What the army didn’t know was that Neal was an imposter who knew nothing about advanced encryption and was desperately trying to just build a reputation in the fledgling world of computer security. What the army also didn’t know was that Neal struggled with a trifecta of mental illnesses that clouded his judgement and impaired his impulse control.
Which is why he immediately said yes to their offer.
With the help of a team of real experts from three different Irish universities, within less than 18 months and half a million dollars from the Irish government and local investors, Neal had pulled off the impossible. He and his team, codenamed Intrepid, publicly announced the launch of Milcode, the world’s most secure secure telephone, promising that anyone using the phone for phone calls, faxes, and even data communications would be completely immune to eavesdropping from all the world’s spy agencies. Including the NSA and Echelon.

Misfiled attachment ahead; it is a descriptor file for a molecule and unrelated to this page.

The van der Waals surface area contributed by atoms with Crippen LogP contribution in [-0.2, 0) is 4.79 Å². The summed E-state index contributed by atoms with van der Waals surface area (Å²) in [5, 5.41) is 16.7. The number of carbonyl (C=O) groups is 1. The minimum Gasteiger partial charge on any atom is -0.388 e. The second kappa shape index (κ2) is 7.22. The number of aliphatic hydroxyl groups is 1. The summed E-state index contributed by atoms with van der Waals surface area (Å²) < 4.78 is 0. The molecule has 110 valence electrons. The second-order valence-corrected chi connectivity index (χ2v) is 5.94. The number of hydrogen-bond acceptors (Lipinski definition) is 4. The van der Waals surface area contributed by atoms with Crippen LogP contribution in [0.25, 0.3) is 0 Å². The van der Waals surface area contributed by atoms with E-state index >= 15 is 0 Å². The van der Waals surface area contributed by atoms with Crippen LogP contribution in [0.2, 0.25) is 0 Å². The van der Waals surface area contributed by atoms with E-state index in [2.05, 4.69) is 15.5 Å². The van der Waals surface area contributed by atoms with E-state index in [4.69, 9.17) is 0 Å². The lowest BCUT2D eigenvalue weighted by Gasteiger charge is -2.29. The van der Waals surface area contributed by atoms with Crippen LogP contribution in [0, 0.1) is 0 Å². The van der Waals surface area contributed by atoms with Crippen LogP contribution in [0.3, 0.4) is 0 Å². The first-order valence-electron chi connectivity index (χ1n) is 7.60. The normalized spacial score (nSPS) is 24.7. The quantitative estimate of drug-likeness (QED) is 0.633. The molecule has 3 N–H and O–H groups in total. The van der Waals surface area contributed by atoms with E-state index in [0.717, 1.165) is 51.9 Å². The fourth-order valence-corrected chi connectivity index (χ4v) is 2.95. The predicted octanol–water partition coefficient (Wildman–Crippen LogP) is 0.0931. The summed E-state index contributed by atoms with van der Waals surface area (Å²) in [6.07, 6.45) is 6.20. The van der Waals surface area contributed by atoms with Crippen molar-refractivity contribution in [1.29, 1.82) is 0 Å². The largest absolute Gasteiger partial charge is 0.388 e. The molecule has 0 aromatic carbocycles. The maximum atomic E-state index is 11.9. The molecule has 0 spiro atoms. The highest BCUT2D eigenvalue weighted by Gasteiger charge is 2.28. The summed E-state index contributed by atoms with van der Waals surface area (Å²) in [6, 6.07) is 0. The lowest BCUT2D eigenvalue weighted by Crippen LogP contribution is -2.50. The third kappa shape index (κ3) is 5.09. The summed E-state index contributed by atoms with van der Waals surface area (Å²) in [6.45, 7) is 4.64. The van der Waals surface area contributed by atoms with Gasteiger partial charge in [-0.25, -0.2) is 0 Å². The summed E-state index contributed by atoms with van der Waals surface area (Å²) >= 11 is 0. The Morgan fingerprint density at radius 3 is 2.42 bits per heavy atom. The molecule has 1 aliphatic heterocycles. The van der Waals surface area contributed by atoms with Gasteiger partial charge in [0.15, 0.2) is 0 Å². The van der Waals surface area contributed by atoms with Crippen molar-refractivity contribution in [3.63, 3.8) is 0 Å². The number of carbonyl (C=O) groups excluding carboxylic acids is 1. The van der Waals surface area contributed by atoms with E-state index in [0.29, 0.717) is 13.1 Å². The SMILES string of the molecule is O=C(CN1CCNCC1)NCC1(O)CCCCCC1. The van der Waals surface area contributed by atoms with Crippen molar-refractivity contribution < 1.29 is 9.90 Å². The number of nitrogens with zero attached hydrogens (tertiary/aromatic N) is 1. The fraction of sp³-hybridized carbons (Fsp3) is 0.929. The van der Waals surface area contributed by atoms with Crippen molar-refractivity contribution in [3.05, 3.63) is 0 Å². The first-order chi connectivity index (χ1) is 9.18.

Word quickly got out. Some of the world’s leading encryption experts came to Ireland to see the phone. Foreign diplomats were begging for prototypes they could test to see if Neal’s audacious claims were true. British defense companies verified Neal’s claims and offered deals worth millions of dollars. And that would be just the start. Pretty soon almost everything in the world would use or depend on encryption, and Neal would be the first and best man for the job.